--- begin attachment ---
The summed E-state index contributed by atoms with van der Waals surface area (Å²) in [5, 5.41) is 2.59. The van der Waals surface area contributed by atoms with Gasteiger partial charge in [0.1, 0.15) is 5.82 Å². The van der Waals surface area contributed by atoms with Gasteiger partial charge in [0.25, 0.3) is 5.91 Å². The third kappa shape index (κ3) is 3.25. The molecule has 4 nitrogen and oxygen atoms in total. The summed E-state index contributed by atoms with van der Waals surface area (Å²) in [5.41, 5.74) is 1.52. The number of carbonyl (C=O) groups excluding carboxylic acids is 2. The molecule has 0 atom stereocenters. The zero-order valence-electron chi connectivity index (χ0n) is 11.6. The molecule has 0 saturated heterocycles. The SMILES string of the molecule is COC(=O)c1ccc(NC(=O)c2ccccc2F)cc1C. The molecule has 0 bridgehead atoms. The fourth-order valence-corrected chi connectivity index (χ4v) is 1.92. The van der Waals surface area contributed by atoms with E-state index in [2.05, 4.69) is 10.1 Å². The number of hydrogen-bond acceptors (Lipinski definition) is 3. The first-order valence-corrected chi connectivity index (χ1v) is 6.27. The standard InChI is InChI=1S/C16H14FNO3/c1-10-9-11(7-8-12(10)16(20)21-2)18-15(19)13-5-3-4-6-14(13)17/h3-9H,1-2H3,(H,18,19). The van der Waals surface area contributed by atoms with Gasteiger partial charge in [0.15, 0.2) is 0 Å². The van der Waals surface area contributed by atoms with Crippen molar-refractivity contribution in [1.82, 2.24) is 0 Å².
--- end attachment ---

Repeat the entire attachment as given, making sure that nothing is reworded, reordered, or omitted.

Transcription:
The summed E-state index contributed by atoms with van der Waals surface area (Å²) in [5, 5.41) is 2.59. The van der Waals surface area contributed by atoms with Gasteiger partial charge in [0.1, 0.15) is 5.82 Å². The van der Waals surface area contributed by atoms with Gasteiger partial charge in [0.25, 0.3) is 5.91 Å². The third kappa shape index (κ3) is 3.25. The molecule has 4 nitrogen and oxygen atoms in total. The summed E-state index contributed by atoms with van der Waals surface area (Å²) in [5.41, 5.74) is 1.52. The number of carbonyl (C=O) groups excluding carboxylic acids is 2. The molecule has 0 atom stereocenters. The zero-order valence-electron chi connectivity index (χ0n) is 11.6. The molecule has 0 saturated heterocycles. The SMILES string of the molecule is COC(=O)c1ccc(NC(=O)c2ccccc2F)cc1C. The molecule has 0 bridgehead atoms. The fourth-order valence-corrected chi connectivity index (χ4v) is 1.92. The van der Waals surface area contributed by atoms with E-state index in [2.05, 4.69) is 10.1 Å². The number of hydrogen-bond acceptors (Lipinski definition) is 3. The first-order valence-corrected chi connectivity index (χ1v) is 6.27. The standard InChI is InChI=1S/C16H14FNO3/c1-10-9-11(7-8-12(10)16(20)21-2)18-15(19)13-5-3-4-6-14(13)17/h3-9H,1-2H3,(H,18,19). The van der Waals surface area contributed by atoms with Gasteiger partial charge in [0.15, 0.2) is 0 Å². The van der Waals surface area contributed by atoms with Crippen molar-refractivity contribution in [1.82, 2.24) is 0 Å².